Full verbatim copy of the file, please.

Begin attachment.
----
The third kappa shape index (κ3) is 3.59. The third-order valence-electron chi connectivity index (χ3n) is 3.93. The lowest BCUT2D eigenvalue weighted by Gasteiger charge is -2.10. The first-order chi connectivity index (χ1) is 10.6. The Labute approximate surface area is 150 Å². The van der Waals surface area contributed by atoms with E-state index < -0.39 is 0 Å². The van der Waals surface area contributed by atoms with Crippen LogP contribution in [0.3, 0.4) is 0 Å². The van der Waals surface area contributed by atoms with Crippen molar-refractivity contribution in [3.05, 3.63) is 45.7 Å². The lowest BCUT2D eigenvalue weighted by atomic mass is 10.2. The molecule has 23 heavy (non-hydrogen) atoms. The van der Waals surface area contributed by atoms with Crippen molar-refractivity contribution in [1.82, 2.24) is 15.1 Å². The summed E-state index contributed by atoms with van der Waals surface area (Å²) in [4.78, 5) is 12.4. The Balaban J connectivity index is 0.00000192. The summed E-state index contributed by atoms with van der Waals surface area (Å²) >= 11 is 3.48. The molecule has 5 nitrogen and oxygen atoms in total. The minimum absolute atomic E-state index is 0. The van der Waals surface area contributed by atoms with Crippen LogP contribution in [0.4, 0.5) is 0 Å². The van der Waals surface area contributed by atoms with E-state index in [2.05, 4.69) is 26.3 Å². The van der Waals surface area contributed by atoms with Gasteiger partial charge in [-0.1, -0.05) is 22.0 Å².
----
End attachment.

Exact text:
The third kappa shape index (κ3) is 3.59. The third-order valence-electron chi connectivity index (χ3n) is 3.93. The lowest BCUT2D eigenvalue weighted by Gasteiger charge is -2.10. The first-order chi connectivity index (χ1) is 10.6. The Labute approximate surface area is 150 Å². The van der Waals surface area contributed by atoms with E-state index < -0.39 is 0 Å². The van der Waals surface area contributed by atoms with Crippen LogP contribution in [0.3, 0.4) is 0 Å². The van der Waals surface area contributed by atoms with Crippen molar-refractivity contribution in [3.05, 3.63) is 45.7 Å². The lowest BCUT2D eigenvalue weighted by atomic mass is 10.2. The molecule has 23 heavy (non-hydrogen) atoms. The van der Waals surface area contributed by atoms with Crippen molar-refractivity contribution in [1.82, 2.24) is 15.1 Å². The summed E-state index contributed by atoms with van der Waals surface area (Å²) in [4.78, 5) is 12.4. The Balaban J connectivity index is 0.00000192. The summed E-state index contributed by atoms with van der Waals surface area (Å²) >= 11 is 3.48. The molecule has 5 nitrogen and oxygen atoms in total. The minimum absolute atomic E-state index is 0. The van der Waals surface area contributed by atoms with Crippen LogP contribution in [0.4, 0.5) is 0 Å². The van der Waals surface area contributed by atoms with E-state index in [2.05, 4.69) is 26.3 Å². The van der Waals surface area contributed by atoms with Gasteiger partial charge in [-0.1, -0.05) is 22.0 Å².